Dworkin realizes that what economists call adverse selection would be fatal to this hypothetical insurance market. That is, if, in deciding what income level to insure, citizens knew approximately how much they could expect to earn, then those who expect to earn little would purchase high levels of coverage, and those who expect to earn much would purchase low levels or none at all, and so the premiums paid to the insurers could not cover the benefits to be paid by them, and the insurance market would collapse. Hence, Dworkin stipulates that, in deciding what level of income to insure, citizens shall not know the value of their own talents in the subsequent labor market. His argument fails if this condition renders the whole thought experiment incoherent.
Dworkin is sensitive to this point. He is familiar with the criticism that John Rawls’ notion of the original position in his Theory of Justice—in which citizens deliberate about rules of justice for their society “behind a veil of ignorance” that obscures all their own personal characteristics, including many of their own preferences and moral judgments—is incoherent, and so he is at pains to tell us that citizens will know what their talents and preferences are, even if they do not know their market value. He insists that under such circumstances the decisions citizens would make about how much income insurance to purchase can still be taken to be intelligent decisions of rational persons substantially like us.
But this is wrong, and for several reasons. First, anyone generally ignorant of the value people place on human talents could know nothing of social life: he would not know that facility in reasoning is crucial to success in many areas of human endeavor, that physical strength and speed have a wider scope of application than weakness, or even that most people enjoy sex. Imagining what the world would be like without knowing anything about what people generally value is impossible for us. Second, if Dworkin’s citizens are to decide intelligently how much to spend on income insurance, they have to understand what else they might spend their money on, and hence they must know what other goods and services are available in their society and their relative prices. But then they know the market prices of the services people sell in their society, and so they know the market prices of the services they themselves might sell, and thus the market value of their own talents. So Dworkin’s hypothetical insurance market is just incoherent. In fact, Dworkin’s account lapses into naked self–contradiction when, later in the book, he insists that citizens can make authentic decisions only if they have “access to the widest available literature and other forms of art.” How it is that these do not disclose the market value of various talents he does not say.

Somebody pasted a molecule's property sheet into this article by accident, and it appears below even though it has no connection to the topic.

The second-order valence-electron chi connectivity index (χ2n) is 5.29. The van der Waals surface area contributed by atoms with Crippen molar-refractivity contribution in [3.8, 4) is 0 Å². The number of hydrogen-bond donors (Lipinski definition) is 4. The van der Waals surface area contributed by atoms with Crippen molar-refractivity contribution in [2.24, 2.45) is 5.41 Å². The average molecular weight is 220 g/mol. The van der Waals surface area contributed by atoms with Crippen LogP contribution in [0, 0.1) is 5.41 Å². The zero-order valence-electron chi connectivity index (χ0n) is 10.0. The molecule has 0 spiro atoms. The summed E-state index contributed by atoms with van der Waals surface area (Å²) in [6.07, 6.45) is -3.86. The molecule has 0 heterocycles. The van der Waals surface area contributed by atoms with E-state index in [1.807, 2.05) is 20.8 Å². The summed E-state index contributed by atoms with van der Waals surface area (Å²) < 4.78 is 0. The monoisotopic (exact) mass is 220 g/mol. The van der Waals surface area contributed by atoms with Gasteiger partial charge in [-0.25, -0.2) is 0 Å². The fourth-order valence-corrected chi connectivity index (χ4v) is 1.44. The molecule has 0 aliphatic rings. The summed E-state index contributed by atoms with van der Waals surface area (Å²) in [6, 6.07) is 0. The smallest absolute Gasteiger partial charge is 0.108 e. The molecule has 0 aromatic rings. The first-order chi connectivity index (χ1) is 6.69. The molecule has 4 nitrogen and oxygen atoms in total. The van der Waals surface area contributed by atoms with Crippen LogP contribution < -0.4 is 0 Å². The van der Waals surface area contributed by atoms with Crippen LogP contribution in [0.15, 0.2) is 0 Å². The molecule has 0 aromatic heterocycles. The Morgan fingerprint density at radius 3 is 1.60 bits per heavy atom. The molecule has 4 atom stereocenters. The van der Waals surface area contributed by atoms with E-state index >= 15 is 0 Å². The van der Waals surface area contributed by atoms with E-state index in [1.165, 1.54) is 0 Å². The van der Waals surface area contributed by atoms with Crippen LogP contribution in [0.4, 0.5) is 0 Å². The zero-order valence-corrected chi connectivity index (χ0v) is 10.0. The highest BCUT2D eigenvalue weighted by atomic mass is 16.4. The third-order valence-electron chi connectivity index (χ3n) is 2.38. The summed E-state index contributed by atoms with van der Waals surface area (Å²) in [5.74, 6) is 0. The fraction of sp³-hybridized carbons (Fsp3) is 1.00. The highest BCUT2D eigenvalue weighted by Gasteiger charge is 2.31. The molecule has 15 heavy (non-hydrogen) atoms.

Like his many other writings in political and legal theory, the book suffers from Dworkin’s method of philosophizing. Most analytic philosophers use linguistic techniques to analyze concepts from other intellectual domains and then display their interrelations. Dworkin, by contrast, begins from unchallenged, highly abstract principles and then inquires which interpretation of these is best. Thus the fundamental Principle of Equal Importance states variously that “it is important . . . that human lives be successful rather than wasted, and this is equally important . . . for each human life,” or that “government must act to make the lives of citizens better, and must act with equal concern for the life of each member” of the community. (That these formulations, which are only two of several given in the text, are obviously not equivalent is a matter that Dworkin passes over in silence; perhaps the inconsistency arises from the several chapters’ having originated in previously published essays). This method creates two serious difficulties.
First, Dworkin’s foundational principles make essential use of unexplicated concepts like “importance” or “success,” and these concepts are given definite content only when Dworkin argues that his proposed interpretation of them is better than the alternatives. This procedure conceals what is most relevant, i.e., the criteria or standards of rationality that Dworkin is using when he argues that one interpretation is “better than” another. These do all the philosophical work, and Dworkin is not forthcoming about them; they have to be guessed at by examining the arguments he makes in reliance on them. By obscuring key assumptions in this way, Dworkin often leaves the impression that his conclusions are simply the products of pure reason and that denying them involves some kind of fundamental incoherence. In fact, it involves only disagreeing with the unstated and often controversial standards and criteria Dworkin is holding in the background.